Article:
The seasons are changing. With cooler temperatures, the McKinney Fire Department reminds residents that turning up the heat can be a fire risk if heating equipment is not properly used or maintained.
Heating equipment is the second-leading cause of home fires in the United States, resulting in roughly 600 civilian deaths, more than 1,600 civilian injuries and almost $900 million in direct property damage. Half the fires occur during between December and February. Most home heating fire deaths, injuries and property damage involve stationary or portable space heaters, including wood stoves.
In 2010, the McKinney Fire Department responded to 25 structure fires attributed to the use of heating equipment, resulting in a dollar loss of more than $199,000. The McKinney Fire Department urges all McKinney residents to help reduce these numbers by following a few simple tips.
–Keep or maintain a three-foot space between all heating equipment and anything that can burn, including curtains, furniture, and bedding.
–Do not use your oven or cooktop to heat your home.
–Inspect and maintain heating equipment regularly. This is best performed by a professional.
–Stationary and portable space heaters should be turned off every time you leave the room and before going to bed.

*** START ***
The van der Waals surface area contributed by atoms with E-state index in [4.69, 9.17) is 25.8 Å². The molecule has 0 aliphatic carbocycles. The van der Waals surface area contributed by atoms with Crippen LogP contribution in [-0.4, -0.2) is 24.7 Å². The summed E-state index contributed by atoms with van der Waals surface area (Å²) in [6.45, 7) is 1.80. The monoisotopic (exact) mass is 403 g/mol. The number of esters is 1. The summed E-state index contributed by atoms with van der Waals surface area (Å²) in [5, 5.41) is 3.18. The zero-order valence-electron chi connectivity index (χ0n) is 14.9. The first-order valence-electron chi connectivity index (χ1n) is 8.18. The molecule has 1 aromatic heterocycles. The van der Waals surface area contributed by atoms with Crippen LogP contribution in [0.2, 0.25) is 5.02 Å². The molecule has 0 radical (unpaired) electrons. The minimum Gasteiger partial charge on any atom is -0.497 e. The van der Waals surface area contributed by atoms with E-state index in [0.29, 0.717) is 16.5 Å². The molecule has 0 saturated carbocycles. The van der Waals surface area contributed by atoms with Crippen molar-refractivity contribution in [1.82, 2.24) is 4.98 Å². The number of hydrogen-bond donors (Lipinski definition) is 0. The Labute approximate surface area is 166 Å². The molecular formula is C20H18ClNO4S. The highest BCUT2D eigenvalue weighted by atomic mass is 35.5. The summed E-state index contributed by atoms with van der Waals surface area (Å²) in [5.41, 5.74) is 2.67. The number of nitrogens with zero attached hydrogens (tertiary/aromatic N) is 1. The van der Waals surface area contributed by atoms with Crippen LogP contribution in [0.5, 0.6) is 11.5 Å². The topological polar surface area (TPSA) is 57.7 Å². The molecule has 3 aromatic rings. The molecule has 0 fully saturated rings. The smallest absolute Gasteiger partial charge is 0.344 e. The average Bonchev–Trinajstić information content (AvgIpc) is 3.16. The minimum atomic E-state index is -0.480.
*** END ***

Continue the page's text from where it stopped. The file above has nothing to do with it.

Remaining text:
–Have your chimney professionally inspected each year and cleaned if needed.
–Install smoke alarms in every bedroom, outside each sleeping area and on every level of the home. –Interconnect all smoke alarms through the home – when one sounds, they all sound. Test smoke alarms at least once a month. Replace smoke alarm batteries yearly.
— Be sure your home has both photoelectric and ionization smoke alarms or combination alarms that include both technologies so that slow, smoldering fires, as well as fast flaming fires, are detected.
–Make sure your home has working carbon monoxide alarms.
–Plan and practice your home fire escape drill.
The McKinney Fire Department encourages all residents to stay warm and safe by following these simple precautions. For more information on heating safety, visit www.mckinneyfire.org.